Oct
27

Too Elitist or Not Enough?

I spend a good deal of time dreaming up bold and unconventional success solutions for the arts. While these proposals typically receive serious consideration from some corners, there are others who emotionally shoot them down immediately without any rational thought whatsoever. It seems the closer someone is to a position, the more threatening a fresh alternative can feel. Even if the current model is clearly not working.

All too aware of this human tendency, I pride myself on considering the merits of any and every proposal. Even if my gut reaction is “NO!” Especially when that’s the case.

And so it was last week, while witnessing a keynote presentation by Brittish novelist and music critic Norman Lebrecht at the Dutch Classical Music Meeting. Author of Who Killed Classical Music? Lebrecht is renowned for thoughtful but provocative, controversial viewpoints.

In a talk entitled Reframing the Classical Music Experience, Lebrecht declared that one word that has been taboo for decades in the classical music world. We shy away from it at all costs. But as organizations look for new solutions that enable vibrancy and sustainability, we no longer need to fear this concept. In fact, we should embrace it:

E – L – I – T – I – S – M

Why shouldn’t we be elitist, he asked? Classical musicians represent some of the finest talent on Earth. They spend a lifetime working tirelessly to perfect their craft. We should celebrate that phenomenon, making classical events a special, elite experience.

I cringed. Designing more accessible classical music experiences was core to the “Artistry and Relevance” chapter in my book The Savvy Musician. My message is one of adamant anti-elitism. Or better yet, resolute pro-people-ism.

Is Lebrecht completely wacky, I wondered? Or is my violent resistance simply caused by a closed mind, too attached to personal viewpoints to imagine new possibility? Could becoming more elitist actually help classical music?

Forcing myself to stay open and logical, I pondered whether a valuable lesson could be gleaned from his shocking contention. And after a week of working through this puzzle, here is my epiphany-in-progress.

Elite Access

Without a doubt, there are times where feeling elite motivates. For example, I fly a lot, and cherish my status. Elite Access. That’s what the airline calls it. Going in a special line, getting bumped to first class, raking in miles faster than the other guys. It just feels special, and encourages loyalty. As bizarre as it may sound to a non-frequent flyer, elite status helps define a part of my identity. “I am an elite world traveler.” Spectacular!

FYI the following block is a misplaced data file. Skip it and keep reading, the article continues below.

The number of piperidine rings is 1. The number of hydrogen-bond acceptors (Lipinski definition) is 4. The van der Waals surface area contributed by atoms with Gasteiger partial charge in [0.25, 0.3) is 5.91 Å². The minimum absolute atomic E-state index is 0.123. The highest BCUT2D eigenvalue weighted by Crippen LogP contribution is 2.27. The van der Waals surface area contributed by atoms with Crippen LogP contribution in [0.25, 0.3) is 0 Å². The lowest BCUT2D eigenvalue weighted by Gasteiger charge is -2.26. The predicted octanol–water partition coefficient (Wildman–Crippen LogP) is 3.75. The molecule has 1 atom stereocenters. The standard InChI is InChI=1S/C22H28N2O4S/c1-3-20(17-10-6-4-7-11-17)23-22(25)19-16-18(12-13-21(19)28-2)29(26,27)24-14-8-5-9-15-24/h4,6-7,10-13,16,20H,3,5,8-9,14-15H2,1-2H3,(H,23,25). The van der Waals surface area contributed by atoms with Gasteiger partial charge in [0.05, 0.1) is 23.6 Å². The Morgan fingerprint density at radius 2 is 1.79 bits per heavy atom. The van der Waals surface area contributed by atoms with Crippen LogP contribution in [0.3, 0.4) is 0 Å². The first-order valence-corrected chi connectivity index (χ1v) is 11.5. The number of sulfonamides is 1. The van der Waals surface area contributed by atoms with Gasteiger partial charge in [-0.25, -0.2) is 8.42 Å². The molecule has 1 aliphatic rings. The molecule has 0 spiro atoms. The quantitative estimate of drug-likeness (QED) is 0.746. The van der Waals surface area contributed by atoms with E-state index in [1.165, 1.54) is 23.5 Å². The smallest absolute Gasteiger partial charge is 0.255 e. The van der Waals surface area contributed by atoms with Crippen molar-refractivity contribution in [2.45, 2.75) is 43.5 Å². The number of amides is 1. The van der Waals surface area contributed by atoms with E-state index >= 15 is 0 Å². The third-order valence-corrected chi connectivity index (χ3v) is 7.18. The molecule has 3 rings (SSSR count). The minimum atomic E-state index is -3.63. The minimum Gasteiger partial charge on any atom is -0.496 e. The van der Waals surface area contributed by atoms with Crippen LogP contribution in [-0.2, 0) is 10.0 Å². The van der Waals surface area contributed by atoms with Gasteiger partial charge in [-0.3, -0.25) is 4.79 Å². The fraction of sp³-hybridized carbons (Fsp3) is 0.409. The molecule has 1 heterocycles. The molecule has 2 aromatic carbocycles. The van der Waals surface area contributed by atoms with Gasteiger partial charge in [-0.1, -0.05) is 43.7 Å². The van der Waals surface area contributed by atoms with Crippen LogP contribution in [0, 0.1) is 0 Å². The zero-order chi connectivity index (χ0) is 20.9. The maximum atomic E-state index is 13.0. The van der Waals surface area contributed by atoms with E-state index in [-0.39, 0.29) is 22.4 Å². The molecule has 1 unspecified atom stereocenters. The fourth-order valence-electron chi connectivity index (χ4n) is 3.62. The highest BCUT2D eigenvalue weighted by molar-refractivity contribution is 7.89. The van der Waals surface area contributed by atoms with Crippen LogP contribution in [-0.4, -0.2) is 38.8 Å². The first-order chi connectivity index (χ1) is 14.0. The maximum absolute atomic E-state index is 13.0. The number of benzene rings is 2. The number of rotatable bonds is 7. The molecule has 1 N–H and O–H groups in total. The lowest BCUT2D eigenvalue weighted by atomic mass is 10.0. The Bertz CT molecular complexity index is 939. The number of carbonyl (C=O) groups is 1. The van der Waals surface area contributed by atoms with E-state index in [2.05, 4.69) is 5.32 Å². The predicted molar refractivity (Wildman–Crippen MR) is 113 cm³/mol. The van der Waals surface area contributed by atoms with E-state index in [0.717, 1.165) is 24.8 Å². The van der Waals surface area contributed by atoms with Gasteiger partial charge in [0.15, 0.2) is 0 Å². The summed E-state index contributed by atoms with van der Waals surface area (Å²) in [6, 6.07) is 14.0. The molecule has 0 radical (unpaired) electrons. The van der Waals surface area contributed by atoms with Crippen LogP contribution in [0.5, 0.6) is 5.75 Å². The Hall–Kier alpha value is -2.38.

Lebrecht suggests that the classical music experience become more selective. More tuxedo…More long pieces…More expensive tickets…Would adopting that paradigm help build loyalty and, in turn, revenue?  

Hmmm…

Maybe the problem is that classical musicians today are too much in the middle.

“Anti-elitist” proponents make their concerts more friendly by featuring unusual venues, introducing pieces verbally, permitting the audience to clap between movements, and substituting business casual for wedding formal. But from an event perspective, these shows still pale in comparison to their popular music counterparts. The audiences still listen politely. Performers still hide behind music stands, sit respectfully center stage, and disappear during intermission. There are no light shows, mosh pits, dance competitions, Lady Gaga outfits, or sing-alongs. Such experiences may be profound, but not particularly populist.

On the other hand, consider more “serious” events such as traditional orchestra concerts. The hall is still breathtaking. The pieces are still long and glorious. The musicians still look as serious as brain surgeons. But these otherwise high society events are made slightly more accessible by the availability of cheaper tickets, pre-concert lectures (lectures?), and a conductor who shares some words from the stage. Slightly more approachable for the uninitiated, but also less exclusive.